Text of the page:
Today Sandler continues to monitor the art of his time as an art-historian-about-town, writing his books, popping up at gallery openings, and even curating the occasional show, as he did at the Cue Art Foundation in 2010 with Robert Storr. As one article began: “Is there anyone in our Manhattan art world who does not know Irving Sandler?”
– The first work he “really saw” and which “changed his life completely” was Franz Klein’s Chief (1950) at MoMA in 1952.
– Sandler met Mark di Suvero in 1959 when he was looking for an artist in need of work to paint his apartment. Mark di Suvero got $75 and lifelong champion for his efforts.
– He managed the artists’ cooperative Tanager Gallery on 10th Street from 1956 to 1959.
– Sandler became the administrator of the famed artist discussion haven the Club in 1956 (until 1962), volunteering when there were thoughts of disbanding it altogether.
– He was a senior critic at Art News (1956-62), a critic at the New York Post (1960-64), and is currently a contributing editor at Art in America.
– He held a New Years party in 1964 for 200 people. It was “a blast” and, as Sandler later wrote, “turned out to be the major social event of my art world” as the end of Abstract Expressionism’s reign was nigh.
– Sandler co-founded Artists Space with Trudie Grace in 1972, and ever since the indespensable SoHo nonprofit has maintained an artist registry called the Irving Sandler Artists File that has since been transferred online, garnering over 10,000 users.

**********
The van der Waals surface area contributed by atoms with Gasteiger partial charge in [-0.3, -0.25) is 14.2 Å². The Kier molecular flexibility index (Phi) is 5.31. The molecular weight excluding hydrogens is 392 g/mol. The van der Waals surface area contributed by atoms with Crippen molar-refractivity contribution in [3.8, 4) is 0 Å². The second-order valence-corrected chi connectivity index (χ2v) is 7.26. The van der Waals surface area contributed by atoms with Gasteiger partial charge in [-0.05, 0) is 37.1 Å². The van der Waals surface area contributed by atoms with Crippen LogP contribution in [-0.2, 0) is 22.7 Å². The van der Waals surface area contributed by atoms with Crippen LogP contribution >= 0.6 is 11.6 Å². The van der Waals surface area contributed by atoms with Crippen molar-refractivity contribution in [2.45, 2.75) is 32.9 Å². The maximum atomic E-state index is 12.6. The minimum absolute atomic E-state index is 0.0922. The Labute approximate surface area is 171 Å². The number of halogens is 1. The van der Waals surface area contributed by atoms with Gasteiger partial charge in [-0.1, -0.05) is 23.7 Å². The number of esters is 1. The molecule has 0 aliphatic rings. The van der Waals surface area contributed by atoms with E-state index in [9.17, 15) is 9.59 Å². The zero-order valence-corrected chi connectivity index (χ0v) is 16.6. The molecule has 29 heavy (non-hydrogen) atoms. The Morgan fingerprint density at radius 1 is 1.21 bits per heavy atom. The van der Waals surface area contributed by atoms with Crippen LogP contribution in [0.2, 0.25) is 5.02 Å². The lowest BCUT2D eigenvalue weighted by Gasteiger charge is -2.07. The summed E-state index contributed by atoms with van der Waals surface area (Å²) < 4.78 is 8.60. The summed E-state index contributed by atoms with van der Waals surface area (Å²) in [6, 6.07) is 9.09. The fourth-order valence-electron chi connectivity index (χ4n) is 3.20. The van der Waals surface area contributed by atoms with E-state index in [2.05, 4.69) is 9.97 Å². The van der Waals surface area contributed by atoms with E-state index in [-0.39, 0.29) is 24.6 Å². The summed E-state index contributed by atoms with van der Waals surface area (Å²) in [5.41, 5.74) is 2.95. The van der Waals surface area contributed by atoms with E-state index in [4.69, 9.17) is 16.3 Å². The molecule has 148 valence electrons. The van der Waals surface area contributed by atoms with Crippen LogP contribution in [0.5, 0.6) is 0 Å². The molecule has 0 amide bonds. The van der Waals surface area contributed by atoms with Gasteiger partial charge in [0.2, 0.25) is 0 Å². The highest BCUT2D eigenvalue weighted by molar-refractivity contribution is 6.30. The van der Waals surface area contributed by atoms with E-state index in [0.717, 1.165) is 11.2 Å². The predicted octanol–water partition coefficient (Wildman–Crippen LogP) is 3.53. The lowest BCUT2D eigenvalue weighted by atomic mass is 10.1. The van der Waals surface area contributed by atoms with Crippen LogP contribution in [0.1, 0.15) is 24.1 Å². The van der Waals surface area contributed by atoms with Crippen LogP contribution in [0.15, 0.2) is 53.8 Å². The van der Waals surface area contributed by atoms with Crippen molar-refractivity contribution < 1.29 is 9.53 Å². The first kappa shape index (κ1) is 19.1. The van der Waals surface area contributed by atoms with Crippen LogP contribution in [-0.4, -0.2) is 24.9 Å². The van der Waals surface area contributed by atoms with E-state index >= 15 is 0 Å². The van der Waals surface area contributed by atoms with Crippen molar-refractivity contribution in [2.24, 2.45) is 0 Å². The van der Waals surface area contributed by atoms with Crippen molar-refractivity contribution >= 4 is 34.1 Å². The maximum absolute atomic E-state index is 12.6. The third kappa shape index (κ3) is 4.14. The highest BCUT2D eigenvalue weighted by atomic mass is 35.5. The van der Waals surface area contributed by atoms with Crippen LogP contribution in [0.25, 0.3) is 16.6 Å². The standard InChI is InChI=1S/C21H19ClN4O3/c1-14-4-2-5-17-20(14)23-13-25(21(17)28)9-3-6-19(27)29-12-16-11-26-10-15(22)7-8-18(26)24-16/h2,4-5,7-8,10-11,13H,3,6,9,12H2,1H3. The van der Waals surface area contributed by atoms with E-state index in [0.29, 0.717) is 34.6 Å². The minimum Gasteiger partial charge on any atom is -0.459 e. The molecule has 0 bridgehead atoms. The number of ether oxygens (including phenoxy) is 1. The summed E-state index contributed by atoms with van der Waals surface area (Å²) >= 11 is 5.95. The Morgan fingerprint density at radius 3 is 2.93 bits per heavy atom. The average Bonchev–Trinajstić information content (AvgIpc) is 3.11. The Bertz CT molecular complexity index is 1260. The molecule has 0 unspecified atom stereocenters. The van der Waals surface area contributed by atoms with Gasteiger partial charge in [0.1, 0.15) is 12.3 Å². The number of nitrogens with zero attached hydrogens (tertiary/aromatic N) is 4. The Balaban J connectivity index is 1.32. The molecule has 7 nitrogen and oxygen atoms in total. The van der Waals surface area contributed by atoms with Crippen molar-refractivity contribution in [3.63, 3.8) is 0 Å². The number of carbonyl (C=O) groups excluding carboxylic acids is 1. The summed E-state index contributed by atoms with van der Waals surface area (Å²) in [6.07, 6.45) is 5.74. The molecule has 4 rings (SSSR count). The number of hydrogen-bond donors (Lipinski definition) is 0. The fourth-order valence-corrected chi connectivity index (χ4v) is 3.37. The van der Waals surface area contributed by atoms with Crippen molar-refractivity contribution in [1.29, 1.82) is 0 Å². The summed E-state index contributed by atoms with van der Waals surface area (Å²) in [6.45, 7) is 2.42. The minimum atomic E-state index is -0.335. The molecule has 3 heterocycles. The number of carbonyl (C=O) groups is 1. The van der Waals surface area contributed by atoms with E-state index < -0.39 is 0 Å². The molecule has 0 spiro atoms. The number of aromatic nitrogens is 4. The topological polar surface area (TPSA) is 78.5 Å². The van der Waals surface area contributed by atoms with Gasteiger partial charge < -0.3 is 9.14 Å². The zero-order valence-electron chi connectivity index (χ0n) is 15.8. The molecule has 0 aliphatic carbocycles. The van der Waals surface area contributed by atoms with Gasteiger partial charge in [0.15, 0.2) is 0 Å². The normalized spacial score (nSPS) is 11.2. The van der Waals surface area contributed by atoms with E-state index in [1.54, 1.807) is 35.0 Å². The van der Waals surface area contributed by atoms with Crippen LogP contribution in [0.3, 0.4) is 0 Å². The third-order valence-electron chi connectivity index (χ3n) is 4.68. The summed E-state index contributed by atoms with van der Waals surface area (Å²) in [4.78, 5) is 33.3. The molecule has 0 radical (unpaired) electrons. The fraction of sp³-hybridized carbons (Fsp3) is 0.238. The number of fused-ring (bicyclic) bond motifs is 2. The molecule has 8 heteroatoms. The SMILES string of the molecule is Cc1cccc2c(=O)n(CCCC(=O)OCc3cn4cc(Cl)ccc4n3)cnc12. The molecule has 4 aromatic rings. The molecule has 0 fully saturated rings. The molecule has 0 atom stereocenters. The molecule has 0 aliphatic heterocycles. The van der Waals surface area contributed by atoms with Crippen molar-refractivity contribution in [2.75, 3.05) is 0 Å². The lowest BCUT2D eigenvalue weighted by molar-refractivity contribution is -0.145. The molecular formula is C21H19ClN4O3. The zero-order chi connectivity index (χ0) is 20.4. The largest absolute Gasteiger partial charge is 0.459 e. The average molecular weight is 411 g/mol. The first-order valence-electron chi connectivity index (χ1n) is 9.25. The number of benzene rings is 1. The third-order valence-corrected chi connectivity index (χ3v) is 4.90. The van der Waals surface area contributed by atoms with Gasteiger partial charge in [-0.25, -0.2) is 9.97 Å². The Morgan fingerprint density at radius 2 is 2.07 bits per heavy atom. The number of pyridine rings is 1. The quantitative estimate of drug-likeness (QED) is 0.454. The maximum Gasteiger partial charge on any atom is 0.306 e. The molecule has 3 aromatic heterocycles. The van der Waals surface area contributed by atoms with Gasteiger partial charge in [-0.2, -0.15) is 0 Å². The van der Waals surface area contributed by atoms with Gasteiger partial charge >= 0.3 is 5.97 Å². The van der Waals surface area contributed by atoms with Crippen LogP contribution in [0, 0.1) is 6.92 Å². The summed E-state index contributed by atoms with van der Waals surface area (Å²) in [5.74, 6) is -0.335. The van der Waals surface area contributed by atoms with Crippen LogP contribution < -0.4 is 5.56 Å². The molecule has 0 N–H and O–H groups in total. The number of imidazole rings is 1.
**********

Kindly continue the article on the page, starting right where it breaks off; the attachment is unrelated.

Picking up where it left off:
– He has been on faculty at SUNY Purchase since 1972 and is currently professor emeritus. Throughout his tenure at SUNY, he lobbied to remain in the Visual Arts department (with the artists) rather than be transferred to the Humanities’ Art History Department as the university wanted.
– He once served as the director of the Neuberger Museum of Art.
– The Triumph of American Painting: A History of Abstract Expressionism (1970)
– The New York School: The Painters and Sculptors of the 1950s (1978)
– American Art of the 1960s (1988)
– Art of the Postmodern Era: From the Late 1960s to the Early 1990s (1997)
– A Sweeper-Up After Artists: A Memoir by Irving Sandler (2004)
– From Avant-Garde to Pluralism: An On-the-Spot History (2006)